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Originally appearing in Volume V11, Page 916 of the 1911 Encyclopedia Britannica.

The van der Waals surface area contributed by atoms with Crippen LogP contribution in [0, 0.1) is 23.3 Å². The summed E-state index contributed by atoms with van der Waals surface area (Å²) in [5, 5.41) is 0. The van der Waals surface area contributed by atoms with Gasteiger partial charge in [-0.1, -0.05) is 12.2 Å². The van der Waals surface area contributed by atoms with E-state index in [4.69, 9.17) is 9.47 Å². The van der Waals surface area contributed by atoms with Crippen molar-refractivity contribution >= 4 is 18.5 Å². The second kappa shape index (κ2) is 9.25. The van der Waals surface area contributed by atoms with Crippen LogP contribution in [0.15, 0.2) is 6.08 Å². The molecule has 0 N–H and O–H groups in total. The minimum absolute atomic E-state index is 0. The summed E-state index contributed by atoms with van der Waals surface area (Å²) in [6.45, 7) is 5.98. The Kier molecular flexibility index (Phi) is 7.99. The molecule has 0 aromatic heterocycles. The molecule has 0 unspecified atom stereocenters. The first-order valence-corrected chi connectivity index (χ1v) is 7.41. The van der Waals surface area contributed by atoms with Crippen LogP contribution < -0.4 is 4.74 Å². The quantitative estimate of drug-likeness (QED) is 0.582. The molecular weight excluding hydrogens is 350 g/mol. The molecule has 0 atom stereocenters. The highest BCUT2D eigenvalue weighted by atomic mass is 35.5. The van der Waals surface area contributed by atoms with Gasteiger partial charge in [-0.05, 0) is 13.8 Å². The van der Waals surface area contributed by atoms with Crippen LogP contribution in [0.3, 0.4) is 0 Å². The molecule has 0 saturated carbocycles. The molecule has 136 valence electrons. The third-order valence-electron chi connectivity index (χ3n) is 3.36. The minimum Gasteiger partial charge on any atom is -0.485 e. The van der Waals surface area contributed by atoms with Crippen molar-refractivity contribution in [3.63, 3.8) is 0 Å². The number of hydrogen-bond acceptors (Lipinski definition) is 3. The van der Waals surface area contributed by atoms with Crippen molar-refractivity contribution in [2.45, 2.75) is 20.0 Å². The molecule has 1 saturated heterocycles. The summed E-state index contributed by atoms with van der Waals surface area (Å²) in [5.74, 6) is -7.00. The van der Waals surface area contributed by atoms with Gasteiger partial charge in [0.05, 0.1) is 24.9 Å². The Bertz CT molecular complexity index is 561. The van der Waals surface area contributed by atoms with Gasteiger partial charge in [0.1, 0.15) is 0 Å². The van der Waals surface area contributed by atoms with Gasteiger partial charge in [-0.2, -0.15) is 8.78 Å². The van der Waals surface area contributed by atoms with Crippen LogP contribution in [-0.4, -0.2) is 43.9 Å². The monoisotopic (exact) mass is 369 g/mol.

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GADAMES GHADAMES or RHADAMES, a town in an oasis of the same name, in that part of the Sahara which forms part of the Turkish vilayet of Tripoli. It is about 30o m. S.W. of the city of Tripoli and some ro in. E. of the Algerian frontier. According to Gerhard Rohlfs, the last form given to the word most correctly represents the Arabic pronunciation, but the other forms are more often used in Europe. The streets of the town are narrow and vaulted and have been likened to the bewildering galleries of a coalpit. The roofs are laid out as gardens and preserved for the exclusive use of the women. The Ghadamsi merchants have been known for centuries as keen and adventurous traders, and their agents are to be found in the more important places of the western and central Sudan, such as Kano, Katsena, Kanem, Bornu, Timbuktu, as well as at Ghat and Tripoli. Ghadames itself is the centre of a large number of caravan routes, and in the early part of the 19th century about 30,000 laden camels entered its markets every year. The caravan trade was created by the Ghadamsi merchants who, aided by their superior intelligence, capacity and honesty, long enjoyed a monopoly. In 1873 Tripolitan merchants began to compete with them. In 1893 came the invasion of Bornu by Rabah, and the total stoppage of this caravan route for nearly ten years to the great detriment of the merchants of Ghadames. The caravans from Kano were also frequently pillaged by the Tuareg, so that the prosperity of the town declined. Later on, the opening of rapid means of transport from Kano and other cities to the Gulf of Guinea also affected Ghadames, which, however, maintains a considerable trade. The chief articles brought by the caravans are ostrich feathers, skins and ivory and one of the principal imports is tea. In 1845 the population was estimated at 3000, of whom about 500 were slaves and strangers, and upwards of 1200 children; in 1905 it amounted in round numbers to 7000. The inhabitants are chiefly Berbers and Arabs. A Turkish garrison is maintained in the town. Before the Christian era Ghadames was a stronghold of the Observed. A Calculated. 251° B 266° 278° GEZER-GHADAMES 915 Imam ul-IJaramain) until io85, when he visited the celebrated vizier Nizam ul-Mulk, who appointed him to a professorship in his college at Bagdad in 1091. Here he was engaged in writing against the Isma'ilites (Assassins). After four years of this work he suddenly gave up his chair, left home and family and gave himself to an ascetic life. This was due to a growing scepticism, which caused him much mental unrest and which gradually gave way to mysticism. Having secured his chair for his brother he went to Damascus, Jerusalem, Hebron, Mecca, Medina and Alexandria, studying, meditating and writing in these cities. In IIo6 he was tempted to go to the West, where the Moravid (Almoravid) reformation was being led by Yusuf ibn Tashfin, with whom he had been in correspondence earlier. Yusuf, however, died in this year, and Ghazali abandoned his idea. At the wish of the sultan Malik Shah he again undertook professorial work, this time in the college of Nizam ul-Mulk at Nishapur, but returned soon after to Tus, where he died in December 1111. Garamantes whose power was overthrown in the days of Augustus by L. Cornelius B albus Minor,who captured Ghadames(Cydamus). It is not unlikely that Roman settlers may have been attracted to the spot by the presence of the warm springs which still rise in the heart of the town, and spread fertility in the surrounding gardens. In the 7th century Ghadames was conquered• by the Arabs. It appears afterwards to have fallen under the power of the rulers of Tunisia, then to a native dynasty which reigned at Tripoli, and in the 16th century it became part of the Turkish vilayet of Tripoli. It has since then shared the political fortunes of that country. In the first half of the 19th century it was visited by several British explorers and later by German and French travellers. See J. Richardson, Travels in the Great Desert of Sahara in 1845-.1846 ... including a Description of ... Ghadames (London, 1848) ; G. Rohlfs, Reise durch Marokko ... and Reise durch die Grosse Waste fiber Rhadames nach Tripoli (Bremen, 1868).

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